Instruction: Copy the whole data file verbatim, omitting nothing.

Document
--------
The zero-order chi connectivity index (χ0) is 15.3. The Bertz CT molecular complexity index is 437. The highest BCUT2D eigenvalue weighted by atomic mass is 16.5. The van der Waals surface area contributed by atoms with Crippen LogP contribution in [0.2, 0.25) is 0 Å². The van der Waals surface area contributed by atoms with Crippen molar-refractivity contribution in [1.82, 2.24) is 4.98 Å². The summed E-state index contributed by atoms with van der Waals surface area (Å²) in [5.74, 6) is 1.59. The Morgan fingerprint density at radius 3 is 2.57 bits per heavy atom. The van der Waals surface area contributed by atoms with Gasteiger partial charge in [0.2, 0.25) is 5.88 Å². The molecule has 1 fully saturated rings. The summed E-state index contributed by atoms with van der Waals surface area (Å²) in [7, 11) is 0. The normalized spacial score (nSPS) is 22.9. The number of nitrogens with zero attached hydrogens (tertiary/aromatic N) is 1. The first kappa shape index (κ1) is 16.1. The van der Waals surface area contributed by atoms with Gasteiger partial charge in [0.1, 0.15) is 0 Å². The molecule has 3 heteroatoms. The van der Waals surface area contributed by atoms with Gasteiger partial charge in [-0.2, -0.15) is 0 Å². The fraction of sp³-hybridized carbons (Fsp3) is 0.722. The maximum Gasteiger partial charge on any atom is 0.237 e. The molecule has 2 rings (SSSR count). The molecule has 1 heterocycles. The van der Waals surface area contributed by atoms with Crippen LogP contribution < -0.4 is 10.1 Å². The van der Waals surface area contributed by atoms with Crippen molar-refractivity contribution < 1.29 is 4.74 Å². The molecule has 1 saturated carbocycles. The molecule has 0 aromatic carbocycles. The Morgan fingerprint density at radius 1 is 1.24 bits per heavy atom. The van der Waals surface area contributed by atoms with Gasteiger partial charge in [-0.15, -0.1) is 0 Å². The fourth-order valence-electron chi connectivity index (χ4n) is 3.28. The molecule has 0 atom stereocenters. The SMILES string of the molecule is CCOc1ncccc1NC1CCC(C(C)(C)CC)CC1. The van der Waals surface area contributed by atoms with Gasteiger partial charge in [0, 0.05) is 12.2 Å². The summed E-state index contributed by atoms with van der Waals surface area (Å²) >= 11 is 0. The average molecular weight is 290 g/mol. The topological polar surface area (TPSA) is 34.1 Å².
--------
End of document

The zero-order chi connectivity index (χ0) is 15.3. The Bertz CT molecular complexity index is 437. The highest BCUT2D eigenvalue weighted by atomic mass is 16.5. The van der Waals surface area contributed by atoms with Crippen LogP contribution in [0.2, 0.25) is 0 Å². The van der Waals surface area contributed by atoms with Crippen molar-refractivity contribution in [1.82, 2.24) is 4.98 Å². The summed E-state index contributed by atoms with van der Waals surface area (Å²) in [5.74, 6) is 1.59. The Morgan fingerprint density at radius 3 is 2.57 bits per heavy atom. The van der Waals surface area contributed by atoms with Gasteiger partial charge in [0.2, 0.25) is 5.88 Å². The molecule has 1 fully saturated rings. The summed E-state index contributed by atoms with van der Waals surface area (Å²) in [7, 11) is 0. The normalized spacial score (nSPS) is 22.9. The number of nitrogens with zero attached hydrogens (tertiary/aromatic N) is 1. The first kappa shape index (κ1) is 16.1. The van der Waals surface area contributed by atoms with Gasteiger partial charge in [0.1, 0.15) is 0 Å². The molecule has 3 heteroatoms. The van der Waals surface area contributed by atoms with Gasteiger partial charge in [-0.2, -0.15) is 0 Å². The fraction of sp³-hybridized carbons (Fsp3) is 0.722. The maximum Gasteiger partial charge on any atom is 0.237 e. The molecule has 2 rings (SSSR count). The molecule has 1 heterocycles. The van der Waals surface area contributed by atoms with Crippen LogP contribution < -0.4 is 10.1 Å². The van der Waals surface area contributed by atoms with Crippen molar-refractivity contribution < 1.29 is 4.74 Å². The molecule has 1 saturated carbocycles. The molecule has 0 aromatic carbocycles. The Morgan fingerprint density at radius 1 is 1.24 bits per heavy atom. The van der Waals surface area contributed by atoms with Gasteiger partial charge in [-0.15, -0.1) is 0 Å². The fourth-order valence-electron chi connectivity index (χ4n) is 3.28. The molecule has 0 atom stereocenters. The SMILES string of the molecule is CCOc1ncccc1NC1CCC(C(C)(C)CC)CC1. The van der Waals surface area contributed by atoms with Gasteiger partial charge in [0, 0.05) is 12.2 Å². The summed E-state index contributed by atoms with van der Waals surface area (Å²) >= 11 is 0. The average molecular weight is 290 g/mol. The topological polar surface area (TPSA) is 34.1 Å².